Wednesday, August 31, 2011
By Professor Katherine Kruse
In Lamb v. State, 251 P.3d 700 (Nev. 2011), the Nevada Supreme Court applied the public safety exception of New York v. Quarles, 467 U.S. 649 (1984), which permits officers to ask a suspect questions without first giving Miranda warnings if they reasonably believe it is necessary to secure their own safety or the safety of the public. In Quarles, the police apprehended the suspect in an armed rape in the supermarket into which he had fled. He had an empty shoulder holster but no gun. After handcuffing him but before giving him Miranda warnings, the police questioned him about the location of the gun.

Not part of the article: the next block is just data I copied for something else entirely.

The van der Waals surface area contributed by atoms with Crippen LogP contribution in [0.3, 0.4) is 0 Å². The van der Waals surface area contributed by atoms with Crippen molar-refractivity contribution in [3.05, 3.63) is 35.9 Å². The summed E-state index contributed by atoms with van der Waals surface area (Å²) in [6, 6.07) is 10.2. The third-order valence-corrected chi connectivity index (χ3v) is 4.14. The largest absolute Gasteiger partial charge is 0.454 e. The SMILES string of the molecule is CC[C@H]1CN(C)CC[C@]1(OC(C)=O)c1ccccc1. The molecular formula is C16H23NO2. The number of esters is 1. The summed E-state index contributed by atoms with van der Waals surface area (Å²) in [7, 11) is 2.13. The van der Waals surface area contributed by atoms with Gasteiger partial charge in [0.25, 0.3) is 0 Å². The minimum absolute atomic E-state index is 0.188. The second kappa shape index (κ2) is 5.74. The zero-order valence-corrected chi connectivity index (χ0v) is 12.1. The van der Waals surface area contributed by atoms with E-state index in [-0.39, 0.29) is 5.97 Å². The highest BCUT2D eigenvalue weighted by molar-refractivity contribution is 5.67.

Monday, August 29, 2011
By Professor Jay Mootz
The creation of the doctrine of promissory estoppel is one of the most significant developments in modern contract law. In Dynalectic Co. of Nevada, Inc. v. Clark & Sullivan Constructors, Inc., 255 P.3d 286 (Nev. 2011), the Supreme Court of Nevada unanimously embraced the flexible approach to damages in promissory estoppel cases that is articulated in the Restatement (Second) of Contracts. With its succinct and clear opinion, the Court ensures that Nevada courts will follow the modern trend to determine the appropriate measure of damages by looking to "considerations of what justice requires and the foreseeability and certainty of the particular damages award sought."